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Topic: Advice on a CMOS cookbook (Read 936 times) previous topic - next topic


This might be a little off-topic.  Sorry about that.

I have not played with digital electronics for years, but yesterday I went to the local shop to pick up some parts for Arduino hacking.  I really like how so much of what we used to do with discrete parts can now be done in software.  However, classic techniques like serial-to-parallel shift registers and such are still handy.  I want my blinky lights!

Trouble is, like I said: out of practice.

I re-learn easily from books, so my usual technique is to grab a cookbook of some sort.

I remember Lancaster's "CMOS Cookbook" from the old days.  Is this still mostly relevant after all these years?  Still a recommendation? Any other recommendations for a "cookbook" style book from a CMOS circuit design POV?  Something aimed at the hobbyist is ok; honestly, I've forgotten the little I once knew.  I'm best now with an example circuit and some gentle reminders.  Must be my aging brain.

I yield() for co-routines.


I remember Lancaster's "CMOS Cookbook" from the old days.  Is this still mostly relevant after all these years?

I would say, probably not so much.  While it was a really good book for a long time, I think it's fallen behind the level of integration that is currently available and cheap.  A lot of the cookbooks were about building relatively complex circuits out of the small scale gates that were the jelly-beans of the time.  The 4000 series gates that are the focus of the book are long obsolete,  and of course there was very little about interfacing to microcontrollers.  While there may be some info in there about shift registers, you won't find the 74hx595 that is so popular for output expansion.  A lot of the more complex projects (I built a keyboard encoder based on circuits in that book!) should now have "use a microcontroller" as the answer.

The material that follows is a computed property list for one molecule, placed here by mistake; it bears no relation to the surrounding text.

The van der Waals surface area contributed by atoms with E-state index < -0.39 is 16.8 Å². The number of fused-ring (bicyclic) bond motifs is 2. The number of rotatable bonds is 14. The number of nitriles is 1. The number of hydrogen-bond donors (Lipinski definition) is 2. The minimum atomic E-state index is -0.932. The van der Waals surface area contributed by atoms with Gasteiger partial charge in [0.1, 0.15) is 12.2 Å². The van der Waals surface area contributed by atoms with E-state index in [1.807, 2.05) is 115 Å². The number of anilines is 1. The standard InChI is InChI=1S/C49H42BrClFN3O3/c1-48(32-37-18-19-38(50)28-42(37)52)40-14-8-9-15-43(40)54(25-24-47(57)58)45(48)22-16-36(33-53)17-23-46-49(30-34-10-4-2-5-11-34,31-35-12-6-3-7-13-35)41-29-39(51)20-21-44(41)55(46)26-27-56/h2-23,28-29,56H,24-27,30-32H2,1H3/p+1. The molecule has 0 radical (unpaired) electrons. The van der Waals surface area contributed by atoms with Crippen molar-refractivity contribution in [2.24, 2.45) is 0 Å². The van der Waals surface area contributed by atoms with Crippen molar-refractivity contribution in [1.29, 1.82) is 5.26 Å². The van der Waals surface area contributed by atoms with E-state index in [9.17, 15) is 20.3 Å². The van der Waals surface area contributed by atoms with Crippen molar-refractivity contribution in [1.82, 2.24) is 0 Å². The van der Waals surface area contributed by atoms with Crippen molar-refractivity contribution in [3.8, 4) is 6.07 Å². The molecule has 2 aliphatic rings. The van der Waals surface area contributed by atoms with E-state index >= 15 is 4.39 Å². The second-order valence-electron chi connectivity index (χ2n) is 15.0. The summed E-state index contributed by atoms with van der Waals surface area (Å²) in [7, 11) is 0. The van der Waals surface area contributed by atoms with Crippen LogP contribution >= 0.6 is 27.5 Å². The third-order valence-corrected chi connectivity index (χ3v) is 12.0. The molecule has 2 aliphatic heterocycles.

I don't know of a replacement.


Yeah, I figured a lot of the 4000-series refs would be obsolete.

Really, I need something a little less terse than the data sheets or application notes.  Though, I could get away with those if I had a reference that reminded me on the various shorthands they use in data sheets.

For example, a pin labelled "foobar" with a line over it.  I recall that we mean to say that this is triggered for the purposes of the function chart by taking it low.  Once I have that clear I can verify based on the chart and have some sort of idea what I'm doing.

(Note that I'm not really asking a specific question here, but suggesting the sorts of things I run into.)

I guess I can try and sort this out via Google.
I yield() for co-routines.


Some of that would be explained by the CMOS cookbook, but a lot of it is about "how to do clever things with the pervasive logic chips available at the time", that would be less applicable...  Let me take another look at my copy and see what the balance is like, instead of relying on memory.

Have you LOOKED at relevant datasheets?  There is a lot of variation in "quality" of datasheets, even for the same part numbers from different manufacturers.  For instance, it is my experience that Texas Instruments databooks for their microprocessors are REALLY AWFUL.  Atmel and Microchip are much better.  Some manufacturers give you the bare minimum specifications, and others walk you through how the chip really works, and how to use it in common applications.

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